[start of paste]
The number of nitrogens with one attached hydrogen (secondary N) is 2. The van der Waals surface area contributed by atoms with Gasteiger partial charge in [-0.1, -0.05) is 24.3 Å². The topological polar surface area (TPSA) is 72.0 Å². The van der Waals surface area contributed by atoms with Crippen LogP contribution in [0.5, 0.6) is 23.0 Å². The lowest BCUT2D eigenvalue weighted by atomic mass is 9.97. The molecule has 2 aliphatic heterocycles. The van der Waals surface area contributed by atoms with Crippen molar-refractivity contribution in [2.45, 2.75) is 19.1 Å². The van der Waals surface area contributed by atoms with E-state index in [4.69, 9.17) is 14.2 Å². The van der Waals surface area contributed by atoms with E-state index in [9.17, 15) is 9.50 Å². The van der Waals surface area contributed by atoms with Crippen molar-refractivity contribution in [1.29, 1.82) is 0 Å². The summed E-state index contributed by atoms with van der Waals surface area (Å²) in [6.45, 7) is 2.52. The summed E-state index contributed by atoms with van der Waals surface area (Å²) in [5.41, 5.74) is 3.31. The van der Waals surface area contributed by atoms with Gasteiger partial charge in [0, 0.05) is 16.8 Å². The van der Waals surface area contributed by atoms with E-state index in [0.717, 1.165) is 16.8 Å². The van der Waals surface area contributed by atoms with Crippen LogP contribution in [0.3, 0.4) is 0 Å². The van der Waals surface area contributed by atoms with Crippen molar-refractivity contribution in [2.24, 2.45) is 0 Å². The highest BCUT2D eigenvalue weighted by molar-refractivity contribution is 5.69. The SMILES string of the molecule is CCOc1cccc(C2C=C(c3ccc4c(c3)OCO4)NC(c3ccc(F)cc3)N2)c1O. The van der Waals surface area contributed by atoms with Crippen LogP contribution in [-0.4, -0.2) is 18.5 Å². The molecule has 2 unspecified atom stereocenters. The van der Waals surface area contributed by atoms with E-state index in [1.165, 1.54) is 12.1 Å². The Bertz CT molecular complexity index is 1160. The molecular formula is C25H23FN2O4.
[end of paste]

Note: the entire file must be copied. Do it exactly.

The number of nitrogens with one attached hydrogen (secondary N) is 2. The van der Waals surface area contributed by atoms with Gasteiger partial charge in [-0.1, -0.05) is 24.3 Å². The topological polar surface area (TPSA) is 72.0 Å². The van der Waals surface area contributed by atoms with Crippen LogP contribution in [0.5, 0.6) is 23.0 Å². The lowest BCUT2D eigenvalue weighted by atomic mass is 9.97. The molecule has 2 aliphatic heterocycles. The van der Waals surface area contributed by atoms with Crippen molar-refractivity contribution in [2.45, 2.75) is 19.1 Å². The van der Waals surface area contributed by atoms with E-state index in [4.69, 9.17) is 14.2 Å². The van der Waals surface area contributed by atoms with E-state index in [9.17, 15) is 9.50 Å². The van der Waals surface area contributed by atoms with Crippen molar-refractivity contribution in [1.29, 1.82) is 0 Å². The summed E-state index contributed by atoms with van der Waals surface area (Å²) in [6.45, 7) is 2.52. The summed E-state index contributed by atoms with van der Waals surface area (Å²) in [5.41, 5.74) is 3.31. The van der Waals surface area contributed by atoms with Gasteiger partial charge in [0, 0.05) is 16.8 Å². The van der Waals surface area contributed by atoms with E-state index in [0.717, 1.165) is 16.8 Å². The van der Waals surface area contributed by atoms with Crippen LogP contribution in [0.3, 0.4) is 0 Å². The van der Waals surface area contributed by atoms with Crippen molar-refractivity contribution in [2.24, 2.45) is 0 Å². The highest BCUT2D eigenvalue weighted by molar-refractivity contribution is 5.69. The SMILES string of the molecule is CCOc1cccc(C2C=C(c3ccc4c(c3)OCO4)NC(c3ccc(F)cc3)N2)c1O. The van der Waals surface area contributed by atoms with Crippen LogP contribution in [-0.4, -0.2) is 18.5 Å². The molecule has 2 unspecified atom stereocenters. The van der Waals surface area contributed by atoms with E-state index in [1.165, 1.54) is 12.1 Å². The Bertz CT molecular complexity index is 1160. The molecular formula is C25H23FN2O4.